The strange thing, however, is that there are times when Palin has stumbled into an accurate use of the First Amendment.

Examples of Sarah Palin understanding the First Amendment

  • When Rahm Emanuel said “retarded.” Palin’s response was to shame and criticize (via Facebook, like a true hashtag activist) Emanuel for using what she referred to as a “slur on all God’s children with cognitive and developmental disabilities.”
Emanuel’s resignation (which had nothing to do with Palin).
  • When Martin Bashir said someone should poop in her mouth. Again, Palin responded to this statement by vocally criticizing the offending speaker. And also unlike the above, she was effective in her response, as Bashir resigned for his statement.

In both of these scenarios, Palin showed that she has the capacity to understand freedom of speech and exchanges of ideas. People said something she didn’t like, and she responded.

Examples of Sarah Palin not understanding the First Amendment

  • When that Duck Dynasty creep said that he hates gay people. Here, Palin showed that no, she doesn’t get it. She went back to her argument from 2008, stating that to criticize someone is to violate their rights.
  • When Laura Schlessinger dropped a hard N on her radio show. Palin said that people criticizing Schlessinger were violating Schlessinger’s rights.
  • When she got very confused over not being allowed to pray in schools but Westboro Baptish Church having freedom of assembly. If you are tallying up everything Palin has done and said as either incompetent or manipulative, this one is a strong suggestion for incompetence.
  • When she defended Rush Limbaugh’s right to call someone a “slut”. Yes, he has the freedom of speech to call someone a “slut.” But everyone else has the freedom of speech to tell him that he shouldn’t really do that, which Palin doesn’t seem to understand.

This list could go on and on.

Sarah Palin has done more to both harm and help the First Amendment than anyone else I can think of. She has harmed it by repeatedly misinterpreting it and using it as a shield to try to silence anyone who criticizes her. But she has helped it by constantly reminding people of its existence and encouraging people to look it up and figure out what it actually is.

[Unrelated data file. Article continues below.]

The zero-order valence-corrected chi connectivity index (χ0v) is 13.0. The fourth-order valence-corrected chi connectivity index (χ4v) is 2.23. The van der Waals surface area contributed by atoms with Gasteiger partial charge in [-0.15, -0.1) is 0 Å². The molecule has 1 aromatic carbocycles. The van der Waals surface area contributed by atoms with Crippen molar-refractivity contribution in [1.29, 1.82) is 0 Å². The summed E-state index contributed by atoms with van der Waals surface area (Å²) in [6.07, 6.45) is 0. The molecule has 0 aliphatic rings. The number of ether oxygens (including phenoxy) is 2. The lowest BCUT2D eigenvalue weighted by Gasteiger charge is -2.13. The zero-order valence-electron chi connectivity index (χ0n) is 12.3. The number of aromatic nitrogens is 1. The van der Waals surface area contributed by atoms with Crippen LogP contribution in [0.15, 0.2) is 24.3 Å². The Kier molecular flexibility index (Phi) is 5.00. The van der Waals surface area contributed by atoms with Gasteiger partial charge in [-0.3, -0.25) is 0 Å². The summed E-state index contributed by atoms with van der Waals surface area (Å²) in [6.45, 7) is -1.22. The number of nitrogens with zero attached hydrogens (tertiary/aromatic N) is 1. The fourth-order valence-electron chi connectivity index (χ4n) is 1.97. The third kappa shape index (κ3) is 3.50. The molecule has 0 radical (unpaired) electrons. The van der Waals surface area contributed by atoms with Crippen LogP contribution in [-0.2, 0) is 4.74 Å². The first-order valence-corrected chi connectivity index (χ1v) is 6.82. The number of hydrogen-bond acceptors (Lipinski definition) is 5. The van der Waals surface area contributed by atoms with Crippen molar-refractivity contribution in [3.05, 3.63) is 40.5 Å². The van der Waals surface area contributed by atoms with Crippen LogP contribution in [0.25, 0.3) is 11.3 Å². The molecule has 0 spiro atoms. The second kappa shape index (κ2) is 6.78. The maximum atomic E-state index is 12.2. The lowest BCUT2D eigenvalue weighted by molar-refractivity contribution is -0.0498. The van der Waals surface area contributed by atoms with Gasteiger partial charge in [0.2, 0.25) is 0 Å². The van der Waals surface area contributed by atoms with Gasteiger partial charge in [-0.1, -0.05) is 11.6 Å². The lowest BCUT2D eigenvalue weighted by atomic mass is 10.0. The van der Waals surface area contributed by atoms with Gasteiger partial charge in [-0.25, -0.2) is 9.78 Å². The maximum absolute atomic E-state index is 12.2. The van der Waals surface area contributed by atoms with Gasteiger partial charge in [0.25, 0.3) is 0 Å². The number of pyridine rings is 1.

What will Richard Dawkins do?

The question, right here and now, how Richard Dawkins will react. Based on his Twitter feed, he’s already reacting and it’s not pretty, taking a Trump-esque read on feminism and diversity.

At this point, Dawkins looks on track for an endorsement of Trump.

But it’s not just Dawkins. And it’s not just Palin. It’s an entire culture where people want to be able to say whatever they want to say and to fear no repercussion.

What everyone needs—whether on the right or the left, bitter-clingers or militant atheists—is to remember that conversation is a good thing. Discussion is good. Criticism is good.

But being an asshole, whether you’re Richard Dawkins or Rush Limbaugh or Rahm Emmanuel, isn’t good.

The trouble with Palin and anyone who takes her “cry First Amendment” approach is this: she is dodging an opportunity for real conversation by invoking something she doesn’t understand as an effort to silence her opposition.

I think what everyone should learn to do—what Dawkins should do, what protesters should do, what online commenters and politicians should all do—is ask a simple question.

Ask yourself this question any time you have said or done something and other people are criticizing you.

Ask yourself, What Would Sarah Palin Do?

And then, do the opposite.